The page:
“There is a lot of minimalism happening in the background,” says Helms. “But the island, with its beautifully veined, marble-look countertop and waterfall edge detail, The Galley sink and induction cooktop…it all becomes really interesting to the eye.”
Continuing aesthetics and function
The kitchen’s perimeter also boasts elements of purpose and beauty. One perimeter wall incorporates a seamless blending of appliances and cabinetry, including a concealed ‘drop zone’ located next to the coffee maker.
“In minimalist design, especially, you don’t want any areas that are prone to messes,” she says. “We created this drop zone with doors that lift up to reveal a countertop where my clients can charge their phones and keep notepads, pens, etc.”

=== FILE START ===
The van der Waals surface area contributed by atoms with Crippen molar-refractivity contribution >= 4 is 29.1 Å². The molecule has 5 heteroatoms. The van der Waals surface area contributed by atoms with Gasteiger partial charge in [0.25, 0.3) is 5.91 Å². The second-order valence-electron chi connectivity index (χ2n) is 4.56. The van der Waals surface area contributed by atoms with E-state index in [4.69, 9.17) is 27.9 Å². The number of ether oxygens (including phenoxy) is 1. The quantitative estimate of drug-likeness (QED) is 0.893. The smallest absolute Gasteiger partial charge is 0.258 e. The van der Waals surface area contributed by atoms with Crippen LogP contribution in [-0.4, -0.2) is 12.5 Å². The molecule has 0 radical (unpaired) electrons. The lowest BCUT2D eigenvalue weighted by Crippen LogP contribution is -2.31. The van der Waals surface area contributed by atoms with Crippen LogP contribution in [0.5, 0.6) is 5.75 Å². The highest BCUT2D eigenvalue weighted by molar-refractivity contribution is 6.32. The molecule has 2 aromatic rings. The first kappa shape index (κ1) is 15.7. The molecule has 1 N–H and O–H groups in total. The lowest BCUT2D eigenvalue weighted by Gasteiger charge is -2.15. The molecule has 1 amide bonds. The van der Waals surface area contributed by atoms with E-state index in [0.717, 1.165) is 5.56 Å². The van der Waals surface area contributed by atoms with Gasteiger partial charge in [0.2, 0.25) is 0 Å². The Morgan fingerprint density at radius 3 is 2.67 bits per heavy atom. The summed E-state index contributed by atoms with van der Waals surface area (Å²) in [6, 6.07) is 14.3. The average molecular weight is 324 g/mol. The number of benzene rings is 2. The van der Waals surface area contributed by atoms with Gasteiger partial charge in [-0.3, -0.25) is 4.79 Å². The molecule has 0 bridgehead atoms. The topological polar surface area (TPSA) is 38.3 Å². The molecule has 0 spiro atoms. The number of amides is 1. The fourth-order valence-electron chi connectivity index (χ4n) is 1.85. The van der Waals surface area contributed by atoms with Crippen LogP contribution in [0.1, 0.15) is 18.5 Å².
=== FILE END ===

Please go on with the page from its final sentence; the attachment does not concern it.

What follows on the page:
The second perimeter wall rivals the island for attention and showcases Neolith Iron Moss sintered stone that is repeated as the countertop. The latter’s mitered edge belies the material’s slim profile. “The backsplash is one sheet, so there are no seams,” she says, noting the material’s heat- and scratch-resistance offers enhanced durability. “The color we chose ties everything together in the kitchen’s palette. We were operating in a range of neutrals from white to black combined with lighter natural and amber wood tones, and the backsplash and countertop has both browns and blacks to bring it all together.”
To maintain a relatively uninterrupted backsplash, Helms again utilized Legrand outlets. “These pop-outs are a bit sleeker and look more modern than a traditional outlet,” she says, noting their facade conceals the prongs.
The back wall also includes a second sink – an oversized, single-bowl model – which eases cleanup and is conveniently located next to the dishwasher.